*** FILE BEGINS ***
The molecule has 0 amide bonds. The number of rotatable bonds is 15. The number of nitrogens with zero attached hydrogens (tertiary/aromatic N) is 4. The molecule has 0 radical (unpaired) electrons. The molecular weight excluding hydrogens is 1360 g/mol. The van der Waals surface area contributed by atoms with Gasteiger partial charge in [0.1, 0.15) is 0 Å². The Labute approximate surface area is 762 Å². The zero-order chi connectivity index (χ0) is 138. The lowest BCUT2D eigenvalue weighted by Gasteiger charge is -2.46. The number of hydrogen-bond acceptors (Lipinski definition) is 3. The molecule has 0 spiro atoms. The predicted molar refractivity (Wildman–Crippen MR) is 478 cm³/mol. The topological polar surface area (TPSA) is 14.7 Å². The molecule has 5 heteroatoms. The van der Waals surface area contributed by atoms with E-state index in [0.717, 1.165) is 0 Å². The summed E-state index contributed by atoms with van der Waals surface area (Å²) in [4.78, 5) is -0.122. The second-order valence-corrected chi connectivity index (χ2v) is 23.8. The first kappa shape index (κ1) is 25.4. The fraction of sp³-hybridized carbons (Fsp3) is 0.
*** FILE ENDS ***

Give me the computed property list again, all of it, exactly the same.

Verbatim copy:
The molecule has 0 amide bonds. The number of rotatable bonds is 15. The number of nitrogens with zero attached hydrogens (tertiary/aromatic N) is 4. The molecule has 0 radical (unpaired) electrons. The molecular weight excluding hydrogens is 1360 g/mol. The van der Waals surface area contributed by atoms with Gasteiger partial charge in [0.1, 0.15) is 0 Å². The Labute approximate surface area is 762 Å². The zero-order chi connectivity index (χ0) is 138. The lowest BCUT2D eigenvalue weighted by Gasteiger charge is -2.46. The number of hydrogen-bond acceptors (Lipinski definition) is 3. The molecule has 0 spiro atoms. The predicted molar refractivity (Wildman–Crippen MR) is 478 cm³/mol. The topological polar surface area (TPSA) is 14.7 Å². The molecule has 5 heteroatoms. The van der Waals surface area contributed by atoms with E-state index in [0.717, 1.165) is 0 Å². The summed E-state index contributed by atoms with van der Waals surface area (Å²) in [4.78, 5) is -0.122. The second-order valence-corrected chi connectivity index (χ2v) is 23.8. The first kappa shape index (κ1) is 25.4. The fraction of sp³-hybridized carbons (Fsp3) is 0.